The pads are removable so they can be cleaned or replaced with a different color or style. When I did the design, I wanted to have a very clean, simple design. I didn't want to have stitching disrupt the leather. I wanted to have smooth and clean edges. We developed a method of wet forming the leather, and then tucking the leather in and gluing it to a backer. We found that the backer had to be incredibly rigid or the seams would pull apart and the tucking that we have on the bends of the pads would not align very well. We tried a couple of different things and ended up with carbon fiber as our solution to create a backer. The beauty of using carbon fiber is I can embed the magnets inside. So the pads are all held onto the chair by magnets so you can pull the pads off and replace the pads easily. I envision people ordering the chair with multiple pads so they can change the look of the chair. They can get an Alcantara covered pad or various colored leather pads. They can do different versions if they want and swap them out really easily.

What do you think of the 21C and how Czinger plans to change the way cars are designed and built?

I was able to tour Czinger and see their facility, and the way that they're approaching manufacturing is phenomenal. I think it's the innovation that we need. Being a product designer and working through products that get manufactured, the cost of new products can be crippling. We call it NPI, the new product introduction. The cost of tooling and getting through the manufacturing is really substantial for a lot of products. A lot of good products that I think are very innovative have a very difficult time reaching the market because the manufacturing step is so big. Using the 3D printing technology, it gives Czinger the ability and the designers the ability to produce parts.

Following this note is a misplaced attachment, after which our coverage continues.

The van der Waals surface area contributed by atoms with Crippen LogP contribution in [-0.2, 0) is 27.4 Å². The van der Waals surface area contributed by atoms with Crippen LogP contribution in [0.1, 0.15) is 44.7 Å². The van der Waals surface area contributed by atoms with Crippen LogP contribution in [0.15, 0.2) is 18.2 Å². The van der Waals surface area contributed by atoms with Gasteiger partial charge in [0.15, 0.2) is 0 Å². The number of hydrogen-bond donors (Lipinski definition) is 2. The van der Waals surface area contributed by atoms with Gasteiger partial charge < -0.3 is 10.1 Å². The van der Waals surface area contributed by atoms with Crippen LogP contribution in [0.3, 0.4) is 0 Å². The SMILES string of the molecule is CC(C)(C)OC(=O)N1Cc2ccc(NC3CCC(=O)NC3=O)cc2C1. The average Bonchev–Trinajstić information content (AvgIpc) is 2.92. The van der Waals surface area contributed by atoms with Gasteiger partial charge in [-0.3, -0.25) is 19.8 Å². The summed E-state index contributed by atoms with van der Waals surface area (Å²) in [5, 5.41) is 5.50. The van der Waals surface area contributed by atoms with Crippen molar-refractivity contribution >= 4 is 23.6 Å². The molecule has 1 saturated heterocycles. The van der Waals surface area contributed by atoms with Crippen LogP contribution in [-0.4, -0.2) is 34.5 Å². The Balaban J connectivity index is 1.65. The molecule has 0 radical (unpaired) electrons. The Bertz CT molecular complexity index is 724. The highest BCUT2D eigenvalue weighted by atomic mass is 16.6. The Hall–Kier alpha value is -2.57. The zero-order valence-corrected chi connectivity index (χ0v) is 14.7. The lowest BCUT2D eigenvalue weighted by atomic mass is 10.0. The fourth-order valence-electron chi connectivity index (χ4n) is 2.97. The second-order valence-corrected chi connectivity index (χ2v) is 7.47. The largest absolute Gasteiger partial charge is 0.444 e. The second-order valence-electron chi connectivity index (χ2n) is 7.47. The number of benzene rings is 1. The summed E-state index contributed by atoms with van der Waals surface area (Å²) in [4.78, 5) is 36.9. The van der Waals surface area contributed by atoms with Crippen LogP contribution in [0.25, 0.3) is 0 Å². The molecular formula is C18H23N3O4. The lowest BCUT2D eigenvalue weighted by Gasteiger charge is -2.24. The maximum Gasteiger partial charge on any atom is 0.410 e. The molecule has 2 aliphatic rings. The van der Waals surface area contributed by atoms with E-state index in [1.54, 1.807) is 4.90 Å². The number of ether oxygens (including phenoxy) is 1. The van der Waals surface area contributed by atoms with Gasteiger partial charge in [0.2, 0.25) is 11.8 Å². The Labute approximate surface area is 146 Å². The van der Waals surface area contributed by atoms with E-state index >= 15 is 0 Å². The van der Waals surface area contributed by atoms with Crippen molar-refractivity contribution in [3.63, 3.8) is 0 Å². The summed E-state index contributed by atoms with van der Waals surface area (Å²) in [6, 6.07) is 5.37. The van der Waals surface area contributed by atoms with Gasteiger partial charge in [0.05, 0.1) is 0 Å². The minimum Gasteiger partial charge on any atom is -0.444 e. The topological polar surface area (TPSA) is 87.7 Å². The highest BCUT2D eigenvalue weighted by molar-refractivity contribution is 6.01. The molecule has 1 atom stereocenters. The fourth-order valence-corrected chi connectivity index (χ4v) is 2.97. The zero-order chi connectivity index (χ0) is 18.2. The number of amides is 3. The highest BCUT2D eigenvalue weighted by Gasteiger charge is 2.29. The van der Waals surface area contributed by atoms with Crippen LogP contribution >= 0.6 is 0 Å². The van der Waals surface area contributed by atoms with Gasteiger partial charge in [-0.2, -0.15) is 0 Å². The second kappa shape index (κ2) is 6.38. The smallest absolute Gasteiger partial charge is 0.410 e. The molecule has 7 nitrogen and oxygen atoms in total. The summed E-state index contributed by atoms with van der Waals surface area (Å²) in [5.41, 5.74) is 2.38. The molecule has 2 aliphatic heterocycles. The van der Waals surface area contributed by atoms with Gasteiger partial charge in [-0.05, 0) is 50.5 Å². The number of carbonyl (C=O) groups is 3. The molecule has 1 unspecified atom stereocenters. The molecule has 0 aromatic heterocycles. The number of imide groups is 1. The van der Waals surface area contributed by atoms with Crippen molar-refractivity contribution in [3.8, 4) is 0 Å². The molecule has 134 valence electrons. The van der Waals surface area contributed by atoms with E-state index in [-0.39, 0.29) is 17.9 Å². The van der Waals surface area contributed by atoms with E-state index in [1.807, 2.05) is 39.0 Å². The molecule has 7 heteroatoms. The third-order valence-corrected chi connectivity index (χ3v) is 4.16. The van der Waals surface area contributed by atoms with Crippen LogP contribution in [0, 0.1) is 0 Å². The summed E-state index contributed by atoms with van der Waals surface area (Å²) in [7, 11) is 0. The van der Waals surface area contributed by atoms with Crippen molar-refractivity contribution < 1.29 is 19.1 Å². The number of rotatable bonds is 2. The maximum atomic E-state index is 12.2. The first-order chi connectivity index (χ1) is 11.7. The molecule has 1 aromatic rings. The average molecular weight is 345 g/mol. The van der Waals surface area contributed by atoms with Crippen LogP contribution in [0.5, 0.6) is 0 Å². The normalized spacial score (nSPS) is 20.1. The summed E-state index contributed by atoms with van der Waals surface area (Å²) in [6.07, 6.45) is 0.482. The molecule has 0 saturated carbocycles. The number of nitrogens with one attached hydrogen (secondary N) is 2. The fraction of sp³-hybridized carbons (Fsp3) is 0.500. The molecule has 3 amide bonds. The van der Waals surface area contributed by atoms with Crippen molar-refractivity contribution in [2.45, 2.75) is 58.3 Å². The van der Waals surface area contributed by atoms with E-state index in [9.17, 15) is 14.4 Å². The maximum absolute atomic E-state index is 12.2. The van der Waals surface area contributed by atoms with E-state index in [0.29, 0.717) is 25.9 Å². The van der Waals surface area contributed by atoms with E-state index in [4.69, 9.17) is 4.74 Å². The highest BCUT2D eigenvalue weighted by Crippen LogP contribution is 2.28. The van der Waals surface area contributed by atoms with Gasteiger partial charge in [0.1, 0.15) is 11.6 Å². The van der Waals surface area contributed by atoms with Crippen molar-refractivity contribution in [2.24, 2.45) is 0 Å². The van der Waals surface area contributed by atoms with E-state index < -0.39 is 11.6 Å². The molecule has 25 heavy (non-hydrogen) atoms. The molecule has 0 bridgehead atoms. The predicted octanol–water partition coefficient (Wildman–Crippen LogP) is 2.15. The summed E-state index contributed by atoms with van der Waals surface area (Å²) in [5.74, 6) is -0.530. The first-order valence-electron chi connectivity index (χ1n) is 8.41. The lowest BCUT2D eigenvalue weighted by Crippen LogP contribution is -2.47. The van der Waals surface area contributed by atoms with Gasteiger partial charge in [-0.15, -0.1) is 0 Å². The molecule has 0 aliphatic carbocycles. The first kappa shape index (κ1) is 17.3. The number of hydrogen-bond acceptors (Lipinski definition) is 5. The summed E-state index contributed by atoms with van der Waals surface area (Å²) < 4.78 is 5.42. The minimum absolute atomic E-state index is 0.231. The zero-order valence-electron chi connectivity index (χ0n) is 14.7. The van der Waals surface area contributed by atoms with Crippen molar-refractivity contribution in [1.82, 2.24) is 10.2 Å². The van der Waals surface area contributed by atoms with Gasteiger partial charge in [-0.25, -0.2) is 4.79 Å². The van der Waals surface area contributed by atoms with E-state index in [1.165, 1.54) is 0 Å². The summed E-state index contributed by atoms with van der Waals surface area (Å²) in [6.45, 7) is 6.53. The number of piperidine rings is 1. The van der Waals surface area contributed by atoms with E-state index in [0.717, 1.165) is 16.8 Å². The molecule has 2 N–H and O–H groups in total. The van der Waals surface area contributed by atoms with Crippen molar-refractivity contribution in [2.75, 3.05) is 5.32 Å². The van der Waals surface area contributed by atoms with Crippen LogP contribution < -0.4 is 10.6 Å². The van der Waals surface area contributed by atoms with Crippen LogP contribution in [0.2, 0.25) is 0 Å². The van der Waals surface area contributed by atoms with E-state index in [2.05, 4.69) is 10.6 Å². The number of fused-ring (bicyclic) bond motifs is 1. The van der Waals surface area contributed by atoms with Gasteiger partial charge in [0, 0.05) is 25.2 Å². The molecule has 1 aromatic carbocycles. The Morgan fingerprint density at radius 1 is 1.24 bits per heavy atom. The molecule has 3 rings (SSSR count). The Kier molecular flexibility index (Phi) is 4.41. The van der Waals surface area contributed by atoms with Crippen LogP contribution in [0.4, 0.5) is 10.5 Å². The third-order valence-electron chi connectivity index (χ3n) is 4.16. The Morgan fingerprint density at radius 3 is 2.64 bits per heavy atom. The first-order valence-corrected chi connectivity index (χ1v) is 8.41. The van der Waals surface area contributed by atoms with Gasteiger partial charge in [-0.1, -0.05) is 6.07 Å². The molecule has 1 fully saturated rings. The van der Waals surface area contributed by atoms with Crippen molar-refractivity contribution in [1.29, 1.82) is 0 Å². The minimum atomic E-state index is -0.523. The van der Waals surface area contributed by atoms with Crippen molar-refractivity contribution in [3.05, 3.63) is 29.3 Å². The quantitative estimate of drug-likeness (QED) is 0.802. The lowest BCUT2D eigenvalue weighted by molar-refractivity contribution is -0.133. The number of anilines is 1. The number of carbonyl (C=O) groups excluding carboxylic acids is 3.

Cameron Smith talks about the Czinger deck chair.

Image: Cameron Smith

The parts may be more expensive, but the overhead and the time to get to market is so much less, and it also gives them the ability to make iterations and changes on the fly. If you create tooling for parts and want to make design changes, you have to go and adjust the tooling and test the parts. With 3D printing, you can just redesign the part and print a new one. It’s easy to iterate and make changes to a part. Ultimately, that leads to better designs and a lot cheaper manufacturing which allows products to get to market quicker.

Outside of the car industry, the 3D printing industry has been growing substantially and we're seeing furniture and entire houses that are 3D printed. When carbon fiber first came out and they started using it in the automotive industry, there were companies that were hesitant to start using carbon fiber. Now, everybody's making cars out of carbon fiber. I think the 3D printing industry is the next step in manufacturing evolution.

They've proven with the car that it changes the way people design. The designers that they have that are building the Czinger car are approaching it differently than designers and engineers that are designing for traditional manufacturing techniques.

Back to the Czinger chair, if you're not planning to buy a 21C or 21C Blackbird, where can you find the Czinger chair or something similar?